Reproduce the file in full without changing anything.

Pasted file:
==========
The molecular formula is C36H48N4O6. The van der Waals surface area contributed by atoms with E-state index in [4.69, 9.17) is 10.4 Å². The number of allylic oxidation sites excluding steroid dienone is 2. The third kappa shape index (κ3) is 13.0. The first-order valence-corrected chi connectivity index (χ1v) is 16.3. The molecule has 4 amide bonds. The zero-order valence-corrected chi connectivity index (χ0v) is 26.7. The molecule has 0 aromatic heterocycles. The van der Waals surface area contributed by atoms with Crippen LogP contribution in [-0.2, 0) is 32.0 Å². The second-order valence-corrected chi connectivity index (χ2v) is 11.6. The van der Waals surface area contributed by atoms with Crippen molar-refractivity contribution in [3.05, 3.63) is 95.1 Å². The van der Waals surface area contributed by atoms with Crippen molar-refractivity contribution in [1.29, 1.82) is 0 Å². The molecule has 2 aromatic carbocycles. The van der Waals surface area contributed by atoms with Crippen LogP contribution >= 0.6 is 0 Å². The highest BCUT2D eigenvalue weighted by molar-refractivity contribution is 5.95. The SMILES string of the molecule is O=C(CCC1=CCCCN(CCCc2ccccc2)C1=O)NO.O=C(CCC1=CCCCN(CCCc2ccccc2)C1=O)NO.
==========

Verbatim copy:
The molecular formula is C36H48N4O6. The van der Waals surface area contributed by atoms with E-state index in [4.69, 9.17) is 10.4 Å². The number of allylic oxidation sites excluding steroid dienone is 2. The third kappa shape index (κ3) is 13.0. The first-order valence-corrected chi connectivity index (χ1v) is 16.3. The molecule has 4 amide bonds. The zero-order valence-corrected chi connectivity index (χ0v) is 26.7. The molecule has 0 aromatic heterocycles. The van der Waals surface area contributed by atoms with Crippen LogP contribution in [-0.2, 0) is 32.0 Å². The second-order valence-corrected chi connectivity index (χ2v) is 11.6. The van der Waals surface area contributed by atoms with Crippen molar-refractivity contribution in [3.05, 3.63) is 95.1 Å². The van der Waals surface area contributed by atoms with Crippen molar-refractivity contribution in [1.29, 1.82) is 0 Å². The molecule has 2 aromatic carbocycles. The van der Waals surface area contributed by atoms with Crippen LogP contribution >= 0.6 is 0 Å². The highest BCUT2D eigenvalue weighted by molar-refractivity contribution is 5.95. The SMILES string of the molecule is O=C(CCC1=CCCCN(CCCc2ccccc2)C1=O)NO.O=C(CCC1=CCCCN(CCCc2ccccc2)C1=O)NO.